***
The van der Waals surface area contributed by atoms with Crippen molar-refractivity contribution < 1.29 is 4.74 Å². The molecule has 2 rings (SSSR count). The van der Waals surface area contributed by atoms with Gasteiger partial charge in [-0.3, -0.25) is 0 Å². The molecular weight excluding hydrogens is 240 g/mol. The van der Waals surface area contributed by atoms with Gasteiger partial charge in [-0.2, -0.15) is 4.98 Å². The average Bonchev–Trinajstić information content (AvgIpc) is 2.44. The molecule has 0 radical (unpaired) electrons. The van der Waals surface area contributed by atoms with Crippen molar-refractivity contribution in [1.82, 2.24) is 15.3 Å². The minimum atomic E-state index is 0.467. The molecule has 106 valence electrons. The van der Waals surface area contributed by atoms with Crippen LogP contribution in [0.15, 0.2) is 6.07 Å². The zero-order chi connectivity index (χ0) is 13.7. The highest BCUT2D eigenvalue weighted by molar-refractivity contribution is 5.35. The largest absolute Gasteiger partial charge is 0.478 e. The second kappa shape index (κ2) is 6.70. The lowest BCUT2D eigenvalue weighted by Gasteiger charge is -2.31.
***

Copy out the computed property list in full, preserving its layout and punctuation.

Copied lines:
The van der Waals surface area contributed by atoms with Crippen molar-refractivity contribution < 1.29 is 4.74 Å². The molecule has 2 rings (SSSR count). The van der Waals surface area contributed by atoms with Gasteiger partial charge in [-0.3, -0.25) is 0 Å². The molecular weight excluding hydrogens is 240 g/mol. The van der Waals surface area contributed by atoms with Gasteiger partial charge in [-0.2, -0.15) is 4.98 Å². The average Bonchev–Trinajstić information content (AvgIpc) is 2.44. The molecule has 0 radical (unpaired) electrons. The van der Waals surface area contributed by atoms with Crippen molar-refractivity contribution in [1.82, 2.24) is 15.3 Å². The minimum atomic E-state index is 0.467. The molecule has 106 valence electrons. The van der Waals surface area contributed by atoms with Crippen LogP contribution in [0.15, 0.2) is 6.07 Å². The zero-order chi connectivity index (χ0) is 13.7. The highest BCUT2D eigenvalue weighted by molar-refractivity contribution is 5.35. The largest absolute Gasteiger partial charge is 0.478 e. The second kappa shape index (κ2) is 6.70. The lowest BCUT2D eigenvalue weighted by Gasteiger charge is -2.31.